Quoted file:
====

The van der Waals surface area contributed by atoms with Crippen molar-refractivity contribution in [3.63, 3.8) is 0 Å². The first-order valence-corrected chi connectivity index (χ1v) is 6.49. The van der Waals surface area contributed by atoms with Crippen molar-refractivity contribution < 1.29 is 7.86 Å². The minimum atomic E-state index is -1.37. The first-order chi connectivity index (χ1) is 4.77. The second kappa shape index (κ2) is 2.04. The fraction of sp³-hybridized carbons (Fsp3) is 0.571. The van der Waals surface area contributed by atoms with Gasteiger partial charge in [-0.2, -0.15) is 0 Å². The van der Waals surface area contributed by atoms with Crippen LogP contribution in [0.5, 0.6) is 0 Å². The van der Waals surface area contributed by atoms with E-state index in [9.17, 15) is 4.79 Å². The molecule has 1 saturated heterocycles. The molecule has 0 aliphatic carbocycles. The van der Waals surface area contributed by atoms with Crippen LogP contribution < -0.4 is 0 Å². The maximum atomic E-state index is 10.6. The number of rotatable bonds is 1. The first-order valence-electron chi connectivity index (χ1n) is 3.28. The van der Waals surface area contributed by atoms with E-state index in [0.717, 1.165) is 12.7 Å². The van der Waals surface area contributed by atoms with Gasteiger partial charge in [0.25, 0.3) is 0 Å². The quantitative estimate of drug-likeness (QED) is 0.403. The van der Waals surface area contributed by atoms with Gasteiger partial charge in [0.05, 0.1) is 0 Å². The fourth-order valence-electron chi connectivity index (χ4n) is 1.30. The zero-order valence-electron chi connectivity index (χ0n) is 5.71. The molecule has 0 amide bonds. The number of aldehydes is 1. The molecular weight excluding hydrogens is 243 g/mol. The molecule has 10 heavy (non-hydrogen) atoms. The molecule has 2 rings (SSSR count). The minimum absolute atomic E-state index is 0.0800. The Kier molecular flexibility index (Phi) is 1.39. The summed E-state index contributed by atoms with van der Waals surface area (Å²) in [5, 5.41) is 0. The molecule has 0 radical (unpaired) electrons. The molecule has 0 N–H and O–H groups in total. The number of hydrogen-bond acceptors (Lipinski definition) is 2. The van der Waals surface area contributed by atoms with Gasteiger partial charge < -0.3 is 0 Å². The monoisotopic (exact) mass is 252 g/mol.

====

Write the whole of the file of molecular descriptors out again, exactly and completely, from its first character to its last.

The van der Waals surface area contributed by atoms with Crippen molar-refractivity contribution in [3.63, 3.8) is 0 Å². The first-order valence-corrected chi connectivity index (χ1v) is 6.49. The van der Waals surface area contributed by atoms with Crippen molar-refractivity contribution < 1.29 is 7.86 Å². The minimum atomic E-state index is -1.37. The first-order chi connectivity index (χ1) is 4.77. The second kappa shape index (κ2) is 2.04. The fraction of sp³-hybridized carbons (Fsp3) is 0.571. The van der Waals surface area contributed by atoms with Gasteiger partial charge in [-0.2, -0.15) is 0 Å². The van der Waals surface area contributed by atoms with Crippen LogP contribution in [0.5, 0.6) is 0 Å². The van der Waals surface area contributed by atoms with E-state index in [9.17, 15) is 4.79 Å². The molecule has 1 saturated heterocycles. The molecule has 0 aliphatic carbocycles. The van der Waals surface area contributed by atoms with Crippen LogP contribution < -0.4 is 0 Å². The maximum atomic E-state index is 10.6. The number of rotatable bonds is 1. The first-order valence-electron chi connectivity index (χ1n) is 3.28. The van der Waals surface area contributed by atoms with E-state index in [0.717, 1.165) is 12.7 Å². The van der Waals surface area contributed by atoms with Gasteiger partial charge in [0.25, 0.3) is 0 Å². The quantitative estimate of drug-likeness (QED) is 0.403. The van der Waals surface area contributed by atoms with Gasteiger partial charge in [0.05, 0.1) is 0 Å². The fourth-order valence-electron chi connectivity index (χ4n) is 1.30. The zero-order valence-electron chi connectivity index (χ0n) is 5.71. The molecule has 0 amide bonds. The number of aldehydes is 1. The molecular weight excluding hydrogens is 243 g/mol. The molecule has 10 heavy (non-hydrogen) atoms. The molecule has 2 rings (SSSR count). The minimum absolute atomic E-state index is 0.0800. The Kier molecular flexibility index (Phi) is 1.39. The summed E-state index contributed by atoms with van der Waals surface area (Å²) in [5, 5.41) is 0. The molecule has 0 radical (unpaired) electrons. The molecule has 0 N–H and O–H groups in total. The number of hydrogen-bond acceptors (Lipinski definition) is 2. The van der Waals surface area contributed by atoms with Gasteiger partial charge < -0.3 is 0 Å². The monoisotopic (exact) mass is 252 g/mol.